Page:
The subject and body fields have the data we want to search. Because Oracle doesn’t let you search multiple fields, we concatenate them into search at UPDATE/INSERT time. lang is storing the language code for this particular row, i.e. EN or FR.

Next we must set up a trigger that will maintain the search field for you:

    a CLOB;
    a := :NEW.subject || ' ';
    a := a || :NEW.body;
    :NEW.search := a;
END post_text_trigger ;

Now you may be asking yourself: why is that ‘a’ assignment all over the place? Simple: who the hell knows, it’s Oracle.

After that we create a new INDEX on the table to do the full text searching:

CREATE INDEX post_text ON Post(search)
PARAMETERS('LEXER global_lexer STOPLIST ctxsys.default_stoplist LANGUAGE COLUMN lang');

Maintaining the Index

Unlike what you might expect, Oracle doesn’t magically keep the full text search index up-to-date. This is something you have to maintain on your own. If you were to execute a search, you wouldn’t find anything right now.

To bring the index up to date, use the following command:


In our implementation we just run that command from a cron script every 30 minutes. There’s also a way to do this in Oracle I understand, but we’re quite comfortable with UNIX commands. How often you want to run will vary depending on how much text you have and how often you update it.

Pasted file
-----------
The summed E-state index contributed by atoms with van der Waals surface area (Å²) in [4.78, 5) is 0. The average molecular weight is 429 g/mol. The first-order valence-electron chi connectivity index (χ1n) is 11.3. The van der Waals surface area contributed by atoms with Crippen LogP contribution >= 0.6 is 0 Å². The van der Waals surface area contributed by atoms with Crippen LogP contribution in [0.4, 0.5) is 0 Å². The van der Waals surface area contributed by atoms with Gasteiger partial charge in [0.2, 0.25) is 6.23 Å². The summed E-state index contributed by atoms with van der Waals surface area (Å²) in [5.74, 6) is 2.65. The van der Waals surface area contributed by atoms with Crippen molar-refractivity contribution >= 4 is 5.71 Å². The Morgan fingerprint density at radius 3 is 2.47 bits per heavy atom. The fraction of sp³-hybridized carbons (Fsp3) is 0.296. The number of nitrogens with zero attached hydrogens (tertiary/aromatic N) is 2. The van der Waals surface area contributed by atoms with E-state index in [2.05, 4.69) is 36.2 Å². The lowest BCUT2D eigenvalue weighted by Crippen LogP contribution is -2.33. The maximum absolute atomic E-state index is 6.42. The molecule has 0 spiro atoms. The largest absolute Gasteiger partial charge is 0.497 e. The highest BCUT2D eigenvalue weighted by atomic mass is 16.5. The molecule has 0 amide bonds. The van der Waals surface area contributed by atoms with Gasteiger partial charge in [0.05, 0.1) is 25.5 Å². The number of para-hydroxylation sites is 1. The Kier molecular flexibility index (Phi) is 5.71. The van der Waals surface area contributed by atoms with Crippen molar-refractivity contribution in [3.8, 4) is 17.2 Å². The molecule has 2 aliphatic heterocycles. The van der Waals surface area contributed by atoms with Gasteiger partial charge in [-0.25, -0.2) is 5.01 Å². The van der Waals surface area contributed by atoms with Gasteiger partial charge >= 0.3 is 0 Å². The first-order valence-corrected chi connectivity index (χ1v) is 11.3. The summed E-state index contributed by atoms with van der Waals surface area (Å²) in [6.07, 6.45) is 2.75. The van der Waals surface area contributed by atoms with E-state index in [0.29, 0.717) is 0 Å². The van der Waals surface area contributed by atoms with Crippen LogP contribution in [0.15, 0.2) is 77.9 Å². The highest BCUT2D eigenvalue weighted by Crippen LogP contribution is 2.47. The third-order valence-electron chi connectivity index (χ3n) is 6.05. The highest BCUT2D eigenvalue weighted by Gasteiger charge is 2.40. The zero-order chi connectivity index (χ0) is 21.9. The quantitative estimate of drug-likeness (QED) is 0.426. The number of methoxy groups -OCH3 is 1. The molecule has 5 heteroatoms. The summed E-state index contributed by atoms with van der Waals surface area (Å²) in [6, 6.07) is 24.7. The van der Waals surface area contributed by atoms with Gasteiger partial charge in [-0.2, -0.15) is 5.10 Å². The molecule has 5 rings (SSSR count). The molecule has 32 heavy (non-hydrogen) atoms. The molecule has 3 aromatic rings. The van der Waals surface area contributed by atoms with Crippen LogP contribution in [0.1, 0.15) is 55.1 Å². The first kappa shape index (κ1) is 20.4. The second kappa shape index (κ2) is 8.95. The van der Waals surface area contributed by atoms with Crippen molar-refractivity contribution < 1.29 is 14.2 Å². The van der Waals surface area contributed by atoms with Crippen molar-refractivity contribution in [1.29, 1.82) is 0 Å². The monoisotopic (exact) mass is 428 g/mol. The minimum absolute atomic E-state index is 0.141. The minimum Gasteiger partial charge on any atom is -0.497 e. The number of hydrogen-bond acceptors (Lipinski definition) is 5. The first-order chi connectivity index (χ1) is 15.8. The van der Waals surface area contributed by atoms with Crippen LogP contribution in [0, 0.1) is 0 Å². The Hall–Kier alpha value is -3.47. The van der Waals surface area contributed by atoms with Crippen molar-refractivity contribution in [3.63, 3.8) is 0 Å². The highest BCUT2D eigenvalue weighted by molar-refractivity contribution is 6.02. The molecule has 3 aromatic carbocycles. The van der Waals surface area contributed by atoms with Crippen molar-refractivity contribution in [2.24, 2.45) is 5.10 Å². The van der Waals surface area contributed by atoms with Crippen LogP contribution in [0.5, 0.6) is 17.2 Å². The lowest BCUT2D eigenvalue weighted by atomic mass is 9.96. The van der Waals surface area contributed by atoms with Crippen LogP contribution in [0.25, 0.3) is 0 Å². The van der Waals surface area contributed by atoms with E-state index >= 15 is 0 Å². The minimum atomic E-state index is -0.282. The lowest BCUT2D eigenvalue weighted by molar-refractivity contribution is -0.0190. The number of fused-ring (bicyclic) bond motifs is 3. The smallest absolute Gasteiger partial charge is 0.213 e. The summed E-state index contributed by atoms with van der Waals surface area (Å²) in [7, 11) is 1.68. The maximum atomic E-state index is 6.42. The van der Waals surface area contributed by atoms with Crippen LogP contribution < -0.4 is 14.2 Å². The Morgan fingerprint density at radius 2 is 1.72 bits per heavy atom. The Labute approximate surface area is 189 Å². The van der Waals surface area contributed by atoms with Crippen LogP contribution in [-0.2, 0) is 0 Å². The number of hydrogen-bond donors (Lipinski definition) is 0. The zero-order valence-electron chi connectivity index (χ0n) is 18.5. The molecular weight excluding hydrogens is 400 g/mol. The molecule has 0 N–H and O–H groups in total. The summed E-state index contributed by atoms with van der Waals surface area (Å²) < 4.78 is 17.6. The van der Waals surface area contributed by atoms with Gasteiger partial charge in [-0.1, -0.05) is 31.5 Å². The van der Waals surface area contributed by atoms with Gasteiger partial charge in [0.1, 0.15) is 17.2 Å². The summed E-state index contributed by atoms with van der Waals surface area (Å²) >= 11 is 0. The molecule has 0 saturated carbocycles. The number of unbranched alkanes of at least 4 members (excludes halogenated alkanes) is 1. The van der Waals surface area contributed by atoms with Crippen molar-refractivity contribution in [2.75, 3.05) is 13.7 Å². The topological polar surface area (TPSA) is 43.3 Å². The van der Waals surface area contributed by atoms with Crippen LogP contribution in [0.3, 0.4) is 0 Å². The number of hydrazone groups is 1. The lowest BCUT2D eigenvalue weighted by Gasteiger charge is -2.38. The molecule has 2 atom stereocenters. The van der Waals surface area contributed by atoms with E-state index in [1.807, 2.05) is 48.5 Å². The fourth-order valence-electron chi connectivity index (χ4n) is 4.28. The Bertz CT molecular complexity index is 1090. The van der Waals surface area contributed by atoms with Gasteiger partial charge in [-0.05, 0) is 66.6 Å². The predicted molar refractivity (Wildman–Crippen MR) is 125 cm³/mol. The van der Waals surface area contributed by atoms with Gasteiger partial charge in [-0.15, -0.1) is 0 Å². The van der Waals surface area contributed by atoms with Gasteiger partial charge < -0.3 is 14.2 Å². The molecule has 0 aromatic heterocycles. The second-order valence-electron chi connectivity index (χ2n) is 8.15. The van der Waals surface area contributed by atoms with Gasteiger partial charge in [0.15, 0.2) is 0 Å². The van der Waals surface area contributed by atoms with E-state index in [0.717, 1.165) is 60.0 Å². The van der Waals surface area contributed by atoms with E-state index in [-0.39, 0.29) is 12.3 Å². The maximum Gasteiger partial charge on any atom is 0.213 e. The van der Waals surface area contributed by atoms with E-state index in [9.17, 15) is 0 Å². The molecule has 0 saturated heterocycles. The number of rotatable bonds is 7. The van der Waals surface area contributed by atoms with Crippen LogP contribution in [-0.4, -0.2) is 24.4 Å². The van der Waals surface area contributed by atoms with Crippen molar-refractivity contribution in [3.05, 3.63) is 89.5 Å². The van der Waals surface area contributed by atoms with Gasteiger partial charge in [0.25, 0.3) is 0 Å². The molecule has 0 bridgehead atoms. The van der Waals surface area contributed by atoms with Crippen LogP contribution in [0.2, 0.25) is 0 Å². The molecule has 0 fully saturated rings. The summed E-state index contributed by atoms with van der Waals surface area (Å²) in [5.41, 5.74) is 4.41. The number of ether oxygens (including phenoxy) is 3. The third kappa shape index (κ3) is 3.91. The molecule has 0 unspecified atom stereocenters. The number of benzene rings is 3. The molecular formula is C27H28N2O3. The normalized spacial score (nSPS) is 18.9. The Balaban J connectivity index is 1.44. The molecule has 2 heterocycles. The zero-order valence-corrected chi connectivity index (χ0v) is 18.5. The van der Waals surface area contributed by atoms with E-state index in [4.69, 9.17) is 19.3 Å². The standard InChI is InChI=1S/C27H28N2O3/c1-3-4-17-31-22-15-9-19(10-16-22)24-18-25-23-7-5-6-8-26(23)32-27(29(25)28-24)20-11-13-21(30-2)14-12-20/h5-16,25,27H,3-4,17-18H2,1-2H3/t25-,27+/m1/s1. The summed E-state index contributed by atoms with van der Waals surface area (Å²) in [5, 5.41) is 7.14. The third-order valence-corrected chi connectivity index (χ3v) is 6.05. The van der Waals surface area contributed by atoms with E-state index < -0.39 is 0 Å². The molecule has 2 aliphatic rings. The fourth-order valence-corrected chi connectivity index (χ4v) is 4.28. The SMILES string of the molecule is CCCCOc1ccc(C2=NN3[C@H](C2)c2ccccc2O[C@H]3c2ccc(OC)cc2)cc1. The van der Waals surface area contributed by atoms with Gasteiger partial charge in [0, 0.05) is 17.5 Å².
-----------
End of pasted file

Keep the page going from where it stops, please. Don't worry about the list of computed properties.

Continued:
You also have another option: create a trigger that will update the index every time a row is modified. There may be performance issues involved with this, but if you want to try it, here’s the magic:

CREATE OR REPLACE TRIGGER post_text_trigger2
    v_job NUMBER;
    IF deleting THEN
        DBMS_JOB.SUBMIT(v_job, 'ctx_ddl.optimize_index(''post_text'',''FULL'');', SYSDATE);
        DBMS_JOB.SUBMIT(v_job, 'ctx_ddl.sync_index(''post_text'');', SYSDATE);
    END IF;

Doing searches

Oracle provides all sorts of various methods, obtusely documented. See the references below for more. What you probably want to do is, well, look for stuff. Here’s what we did

First, we convert the search string into a safe list words — no punctuation, etc.. The we create a search string that looks something like the following:

SELECT * FROM Post WHERE contains(search, '${mutt} AND ${and} AND ${jeff}') > 0;

Note the {}: this stops the word ‘and’ being searched from from being recognized as a Oracle Keyword

Further reading

There’s lots of info here and the first reference in particular told me most of the information I needed to know.